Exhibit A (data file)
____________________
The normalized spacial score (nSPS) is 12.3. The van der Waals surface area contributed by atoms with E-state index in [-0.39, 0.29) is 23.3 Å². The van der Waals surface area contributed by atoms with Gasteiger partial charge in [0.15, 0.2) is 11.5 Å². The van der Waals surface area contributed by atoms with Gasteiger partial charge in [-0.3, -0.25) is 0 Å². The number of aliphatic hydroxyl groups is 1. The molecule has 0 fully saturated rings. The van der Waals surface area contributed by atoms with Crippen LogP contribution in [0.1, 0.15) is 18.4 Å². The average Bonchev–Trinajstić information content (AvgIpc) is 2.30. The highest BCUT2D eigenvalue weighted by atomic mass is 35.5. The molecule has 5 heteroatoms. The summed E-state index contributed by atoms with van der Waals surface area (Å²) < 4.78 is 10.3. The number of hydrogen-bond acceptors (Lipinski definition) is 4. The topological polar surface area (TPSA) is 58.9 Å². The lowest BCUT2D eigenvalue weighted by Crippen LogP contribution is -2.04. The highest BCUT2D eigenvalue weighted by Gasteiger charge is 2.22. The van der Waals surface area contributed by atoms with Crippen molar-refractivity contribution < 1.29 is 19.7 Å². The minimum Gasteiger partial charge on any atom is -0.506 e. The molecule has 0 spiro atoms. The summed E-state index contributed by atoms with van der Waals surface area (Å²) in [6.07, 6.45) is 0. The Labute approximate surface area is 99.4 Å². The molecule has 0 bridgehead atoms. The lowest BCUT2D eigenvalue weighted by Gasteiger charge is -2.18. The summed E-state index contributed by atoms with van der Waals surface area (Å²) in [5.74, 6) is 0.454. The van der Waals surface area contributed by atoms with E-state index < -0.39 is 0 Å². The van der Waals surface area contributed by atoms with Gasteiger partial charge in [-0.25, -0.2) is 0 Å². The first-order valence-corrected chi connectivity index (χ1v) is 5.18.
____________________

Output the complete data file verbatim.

The normalized spacial score (nSPS) is 12.3. The van der Waals surface area contributed by atoms with E-state index in [-0.39, 0.29) is 23.3 Å². The van der Waals surface area contributed by atoms with Gasteiger partial charge in [0.15, 0.2) is 11.5 Å². The van der Waals surface area contributed by atoms with Gasteiger partial charge in [-0.3, -0.25) is 0 Å². The number of aliphatic hydroxyl groups is 1. The molecule has 0 fully saturated rings. The van der Waals surface area contributed by atoms with Crippen LogP contribution in [0.1, 0.15) is 18.4 Å². The average Bonchev–Trinajstić information content (AvgIpc) is 2.30. The highest BCUT2D eigenvalue weighted by atomic mass is 35.5. The molecule has 5 heteroatoms. The summed E-state index contributed by atoms with van der Waals surface area (Å²) < 4.78 is 10.3. The number of hydrogen-bond acceptors (Lipinski definition) is 4. The topological polar surface area (TPSA) is 58.9 Å². The lowest BCUT2D eigenvalue weighted by Crippen LogP contribution is -2.04. The highest BCUT2D eigenvalue weighted by Gasteiger charge is 2.22. The van der Waals surface area contributed by atoms with Crippen molar-refractivity contribution < 1.29 is 19.7 Å². The minimum Gasteiger partial charge on any atom is -0.506 e. The molecule has 0 spiro atoms. The summed E-state index contributed by atoms with van der Waals surface area (Å²) in [6.07, 6.45) is 0. The Labute approximate surface area is 99.4 Å². The molecule has 0 bridgehead atoms. The lowest BCUT2D eigenvalue weighted by Gasteiger charge is -2.18. The summed E-state index contributed by atoms with van der Waals surface area (Å²) in [5.74, 6) is 0.454. The van der Waals surface area contributed by atoms with E-state index < -0.39 is 0 Å². The van der Waals surface area contributed by atoms with Gasteiger partial charge in [-0.25, -0.2) is 0 Å². The first-order valence-corrected chi connectivity index (χ1v) is 5.18.